Choosing an ML.NET algorithm

A tipical question when we approach a machine learning problem is: what is the algorithm that fits better in my dataset?

In the previous post we have seen the possible classifications for the ML.NET algorithms and this is the first step to restrict the possible choices.

Now we can make considerations about what are our priorities in order to do the right choice. The precision is one of the parameter that we need to consider, sometimes certain level of aproximation is sufficient, somethimes no. Another parameter is the time we want to spend for the training; it’s very different from an algorithm to another and strictly related to it’s precision. Third, linearity, if the trend of our data follow a straight line, we can choose an algorithm of this type. Fourth, the number of parameters, that can affect the time of the training; we could have a huge number of parameters compared to data points or vice versa.

Sad this, we can analize the behaviours of the algorithms in order to understand how they can fit to our machine learning problem.

Regression algorithms

We can have different type of regression based on the distribution of our data, and we can choose the right algorithm based on their characteristics and the parameters discussed above.

Two algorithm belongs to the linear family algorithms: linear and bayesian linear. As you can imagine, these algorithms show better performances and results with linear data; the only difference is that the second one has better quality and so poor performances than the first one. StochasticDualCoordinateAscentRegressor and OnlineGradientDescentRegressor are examples of linear algorithm.

Another family is decision tree. Algorithms of this family works on non linear dataset and their major quality is the accurancy with accettable performances. Examples are FastTreeRegressor, FastTreeTweedieRegressor, LightGbmRegressor.

The decision forest family derives from decision trees but limit some overfitting problems related to these. By splitting the dataset in random subset, this algorithm build multiple decision tree; thus every tree will retrieves a predicted value and the value with the maximum votes will be the result of the decision forest. FastForestRegressor is an example.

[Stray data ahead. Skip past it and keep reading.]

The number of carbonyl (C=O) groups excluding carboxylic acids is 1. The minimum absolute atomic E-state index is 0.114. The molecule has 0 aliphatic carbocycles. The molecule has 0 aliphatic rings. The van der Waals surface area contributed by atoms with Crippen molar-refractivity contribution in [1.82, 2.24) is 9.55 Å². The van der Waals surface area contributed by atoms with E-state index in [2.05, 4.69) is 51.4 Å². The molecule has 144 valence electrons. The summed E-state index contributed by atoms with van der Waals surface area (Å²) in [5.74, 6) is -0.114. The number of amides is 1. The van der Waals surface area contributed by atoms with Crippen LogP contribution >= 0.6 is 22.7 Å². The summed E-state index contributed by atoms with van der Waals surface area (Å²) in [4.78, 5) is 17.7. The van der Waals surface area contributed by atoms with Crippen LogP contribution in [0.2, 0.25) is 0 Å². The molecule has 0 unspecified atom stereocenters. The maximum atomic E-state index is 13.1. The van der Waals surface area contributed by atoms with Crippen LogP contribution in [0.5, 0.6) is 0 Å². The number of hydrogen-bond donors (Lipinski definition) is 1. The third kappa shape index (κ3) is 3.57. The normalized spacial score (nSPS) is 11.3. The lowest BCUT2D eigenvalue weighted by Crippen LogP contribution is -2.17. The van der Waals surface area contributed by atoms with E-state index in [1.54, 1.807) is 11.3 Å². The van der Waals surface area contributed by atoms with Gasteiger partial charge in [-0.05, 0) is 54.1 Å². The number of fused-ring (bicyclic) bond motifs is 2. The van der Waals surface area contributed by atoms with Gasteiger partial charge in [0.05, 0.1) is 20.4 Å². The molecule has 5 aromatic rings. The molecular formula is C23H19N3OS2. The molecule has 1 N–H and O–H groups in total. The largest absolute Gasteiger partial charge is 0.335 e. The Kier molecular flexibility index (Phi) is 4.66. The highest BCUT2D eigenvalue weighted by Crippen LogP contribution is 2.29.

Poisson is the family of algorithms used to predict counts instead of specific values. We have a PoissonRegressor algorithm in ML.NET.

Binary classification algorithms

Like regression algorithms, we have some that belongs to the linear family: StochasticDualCoordinateAscentBinaryClassifier, StochasticGradientDescentBinaryClassifier, LinearSvmBinaryClassifier.
As well as FastTreeBinaryClassifier and FastForestBinaryClassifier belongs to the decision tree family.
Logistic regression is a family that deal with analysis where we have dependent variable that is binary; LogisticRegressionBinaryClassifier is an algorithm of this type.
AveragedPerceptronBinaryClassifier belongs to the average perception family and it’s prediction is based on a linear function; these algorithms deal with linear problems and has good accurancy and performances.
FieldAwareFactorizationMachineBinaryClassifier is an algorithm method base on Advanced Stochastic Gradient Method; is particular useful for high dimensional arrays with sparse data.

Multi classification algorithms

We have similar algorithms for the binary classification, like LogisticRegressionClassifier and StochasticDualCoordinateAscentClassifier.

NaiveBayesClassifier is a bayesian linear algorithm, so as discussed above it’s recommended if we have a number of features and a dataset relatively small.


As you can see, if you know the behaviours of your data and how the algorithms are organized, you can initially choose a subset of them. Microsoft provides a cheat sheet as well and is available an exaustive article about how you can choose an algorithm.
Anyway the final recommendation is to choice an initial subset of algorithms with the rules discussed, then try all of them on the dataset and verify the results. The algorithm with better results will be which we’ll have to choose.
In the next posts we’ll see how we can train an algorithm with a dataset and how we can evaluate the elaboration results.
The technical content of this article is available on a GitHub project.

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